Several important differences between clinical trials and experimental studies should be emphasized: the degree of dopaminergic lesion in MPTP-Treated monkeys in this study is greater than that of PD patients enrolled in clinical trials. It is thus possible that the extent of the lesion in our study may have prevented to observe an effect that may exist in patients. Indeed, adaptative mechanisms including modified DAT binding properties have been shown following partial nigrostriatal lesions [32]. Experimental studies in primates include limited number of animals even though the present study is unprecedented in that respect. They thus have a limited power to detect subtle differences that can be observed in clinical studies involving large cohorts of patients (i.e. >40–60 patients). A power analysis (power 80%, alpha  = 0.05) reveals that at the caudal motoric level of the striatum, between 44 and 145 animals would have been needed to detect a difference between MPTP and MPTP-L-DOPA animals in the caudate nucleus (i.e. the less motor involved part of the caudal striatum). However, in the four putaminal quadrants, (i.e. in the motor part of the striatum), between 340 and 6600 animals would have been needed to obtain a significant difference.

Nevertheless, our results suggest that regulation of DAT expression is not influenced by an acute or chronic treatment with L-DOPA both in normal and MPTP-lesioned monkeys at therapeutically relevant doses. Even though the 3-month L-DOPA treatment performed in the present study is shorter than the duration of treatment in the human disease, it is sufficient for the occurrence of plastic changes, transcriptional and post-transcriptional adaptations as shown with LID and by far longer than the vast majority of previous preclinical experiments. One should however acknowledge that the MPTP monkey model of PD, although it recapitulates many features of the human disease [56], is not the disease. The present results suggest that L-DOPA itself is unlikely to be solely responsible for the decreased DAT binding observed in PD patients in clinical trials. Further studies should investigate the involvement of other factors, one being the specific regulation of DAT expression in diseased neurons and/or terminals.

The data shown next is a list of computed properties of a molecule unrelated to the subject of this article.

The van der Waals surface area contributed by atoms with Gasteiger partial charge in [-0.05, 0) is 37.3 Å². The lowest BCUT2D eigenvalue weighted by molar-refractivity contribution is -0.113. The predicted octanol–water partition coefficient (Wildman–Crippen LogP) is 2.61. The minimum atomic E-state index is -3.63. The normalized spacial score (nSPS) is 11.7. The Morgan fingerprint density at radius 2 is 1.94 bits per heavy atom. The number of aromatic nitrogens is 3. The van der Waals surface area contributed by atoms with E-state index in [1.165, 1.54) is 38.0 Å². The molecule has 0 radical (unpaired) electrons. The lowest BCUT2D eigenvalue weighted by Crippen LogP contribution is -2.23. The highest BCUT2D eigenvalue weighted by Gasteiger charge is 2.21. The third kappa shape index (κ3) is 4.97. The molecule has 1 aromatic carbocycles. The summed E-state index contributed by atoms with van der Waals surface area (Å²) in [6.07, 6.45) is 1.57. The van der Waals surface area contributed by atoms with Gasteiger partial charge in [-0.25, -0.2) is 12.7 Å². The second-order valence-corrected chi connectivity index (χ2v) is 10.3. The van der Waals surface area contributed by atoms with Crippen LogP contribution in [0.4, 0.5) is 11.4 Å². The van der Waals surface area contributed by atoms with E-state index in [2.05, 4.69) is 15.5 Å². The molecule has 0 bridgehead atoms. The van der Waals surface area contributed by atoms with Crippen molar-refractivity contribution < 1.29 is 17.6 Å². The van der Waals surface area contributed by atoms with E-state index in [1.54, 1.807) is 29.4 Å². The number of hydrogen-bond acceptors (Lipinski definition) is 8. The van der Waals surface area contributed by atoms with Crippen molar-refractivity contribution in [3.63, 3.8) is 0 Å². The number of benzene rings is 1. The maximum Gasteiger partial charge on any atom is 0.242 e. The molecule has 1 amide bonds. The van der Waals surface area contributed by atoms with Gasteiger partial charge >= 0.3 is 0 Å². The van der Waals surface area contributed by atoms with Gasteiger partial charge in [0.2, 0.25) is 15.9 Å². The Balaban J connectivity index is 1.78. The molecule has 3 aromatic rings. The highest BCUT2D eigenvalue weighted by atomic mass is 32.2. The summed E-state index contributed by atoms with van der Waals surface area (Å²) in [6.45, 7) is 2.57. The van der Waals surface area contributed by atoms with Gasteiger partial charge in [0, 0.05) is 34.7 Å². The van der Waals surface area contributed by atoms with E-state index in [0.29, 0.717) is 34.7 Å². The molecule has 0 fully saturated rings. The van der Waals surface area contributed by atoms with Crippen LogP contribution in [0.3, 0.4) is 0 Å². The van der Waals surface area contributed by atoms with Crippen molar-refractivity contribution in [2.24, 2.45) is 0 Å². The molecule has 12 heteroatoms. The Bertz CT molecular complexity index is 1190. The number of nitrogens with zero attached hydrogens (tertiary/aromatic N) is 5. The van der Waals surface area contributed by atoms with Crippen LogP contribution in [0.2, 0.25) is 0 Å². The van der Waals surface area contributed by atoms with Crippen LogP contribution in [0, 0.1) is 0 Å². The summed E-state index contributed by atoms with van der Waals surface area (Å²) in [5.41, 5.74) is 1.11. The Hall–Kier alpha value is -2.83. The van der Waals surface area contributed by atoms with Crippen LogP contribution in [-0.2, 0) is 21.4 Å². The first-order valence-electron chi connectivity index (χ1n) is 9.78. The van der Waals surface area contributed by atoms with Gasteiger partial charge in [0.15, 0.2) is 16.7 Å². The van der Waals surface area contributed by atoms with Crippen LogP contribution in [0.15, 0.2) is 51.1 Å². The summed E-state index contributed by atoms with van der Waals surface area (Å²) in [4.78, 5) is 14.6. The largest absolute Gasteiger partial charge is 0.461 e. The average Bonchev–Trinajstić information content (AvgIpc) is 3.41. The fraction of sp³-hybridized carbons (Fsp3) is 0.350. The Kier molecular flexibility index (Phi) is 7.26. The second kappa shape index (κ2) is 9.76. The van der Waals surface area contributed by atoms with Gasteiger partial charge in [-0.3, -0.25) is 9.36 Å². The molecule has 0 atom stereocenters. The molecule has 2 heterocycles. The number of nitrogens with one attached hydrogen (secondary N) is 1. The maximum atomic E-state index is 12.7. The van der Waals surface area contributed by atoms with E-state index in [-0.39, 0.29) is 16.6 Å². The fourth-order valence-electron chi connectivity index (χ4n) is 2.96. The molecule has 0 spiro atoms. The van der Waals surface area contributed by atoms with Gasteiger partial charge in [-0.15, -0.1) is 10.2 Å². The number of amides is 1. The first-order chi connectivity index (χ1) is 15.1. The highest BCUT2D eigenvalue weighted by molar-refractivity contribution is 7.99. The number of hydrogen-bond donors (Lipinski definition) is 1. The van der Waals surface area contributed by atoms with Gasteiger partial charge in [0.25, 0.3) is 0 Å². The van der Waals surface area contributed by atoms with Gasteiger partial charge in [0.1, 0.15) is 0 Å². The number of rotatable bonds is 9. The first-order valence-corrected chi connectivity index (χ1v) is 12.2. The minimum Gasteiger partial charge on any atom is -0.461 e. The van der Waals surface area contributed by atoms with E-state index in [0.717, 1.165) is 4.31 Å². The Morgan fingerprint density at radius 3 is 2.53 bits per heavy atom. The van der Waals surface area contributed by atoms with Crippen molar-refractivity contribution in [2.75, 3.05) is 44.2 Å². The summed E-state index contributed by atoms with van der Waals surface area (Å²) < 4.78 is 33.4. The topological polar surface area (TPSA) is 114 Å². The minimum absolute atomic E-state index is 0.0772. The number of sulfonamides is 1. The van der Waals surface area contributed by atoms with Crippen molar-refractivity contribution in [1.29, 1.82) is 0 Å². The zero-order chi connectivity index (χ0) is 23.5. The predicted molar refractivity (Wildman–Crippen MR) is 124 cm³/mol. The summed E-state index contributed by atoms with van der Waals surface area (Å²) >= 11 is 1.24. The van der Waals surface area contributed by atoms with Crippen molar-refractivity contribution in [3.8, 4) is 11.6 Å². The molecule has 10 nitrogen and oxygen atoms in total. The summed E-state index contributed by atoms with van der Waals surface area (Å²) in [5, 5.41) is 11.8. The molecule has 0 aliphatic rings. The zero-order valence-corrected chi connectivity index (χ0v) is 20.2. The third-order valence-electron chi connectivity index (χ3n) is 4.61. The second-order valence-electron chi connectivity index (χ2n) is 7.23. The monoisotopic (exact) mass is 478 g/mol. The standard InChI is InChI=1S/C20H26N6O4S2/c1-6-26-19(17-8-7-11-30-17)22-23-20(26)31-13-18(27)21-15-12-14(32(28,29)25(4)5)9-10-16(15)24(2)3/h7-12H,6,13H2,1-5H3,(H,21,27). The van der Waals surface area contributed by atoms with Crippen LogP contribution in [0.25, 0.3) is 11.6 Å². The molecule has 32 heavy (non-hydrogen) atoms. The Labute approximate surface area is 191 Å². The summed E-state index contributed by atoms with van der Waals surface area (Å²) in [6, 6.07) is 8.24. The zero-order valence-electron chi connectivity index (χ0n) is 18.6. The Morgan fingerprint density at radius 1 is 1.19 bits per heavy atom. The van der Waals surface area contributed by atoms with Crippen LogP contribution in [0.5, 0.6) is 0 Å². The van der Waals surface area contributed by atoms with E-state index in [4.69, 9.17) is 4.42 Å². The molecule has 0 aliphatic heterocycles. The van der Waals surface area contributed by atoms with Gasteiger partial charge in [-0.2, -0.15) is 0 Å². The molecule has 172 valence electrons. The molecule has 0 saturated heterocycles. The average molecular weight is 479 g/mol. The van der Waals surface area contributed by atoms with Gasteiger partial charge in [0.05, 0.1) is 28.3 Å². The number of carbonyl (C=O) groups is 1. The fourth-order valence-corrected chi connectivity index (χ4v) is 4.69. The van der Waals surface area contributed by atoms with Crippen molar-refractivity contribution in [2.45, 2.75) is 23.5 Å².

Supporting Information

Figure S1.

DAT binding autoradiography in the rostral striatum (AC+2 mm). A. Representative DAT binding autoradiogram from a control animal illustrating the position of striatal subregions. B. Representative autoradiogram from a MPTP-treated monkey. Cd: caudate nucleus, Put: putamen DL: dorsolateral, DM: dorsomedial, VL: ventrolateral, VM: ventromedial. ** indicates significant difference compared with corresponding control group (p<0.001 using Bonferonni test following two-way ANOVA).

https://doi.org/10.1371/journal.pone.0014053.s001

(3.52 MB TIF)

Author Contributions

Conceived and designed the experiments: EB. Performed the experiments: QL SD PC TW PR MH ZC EB. Analyzed the data: POF QL SD PC TW PR MH EB. Wrote the paper: POF EB.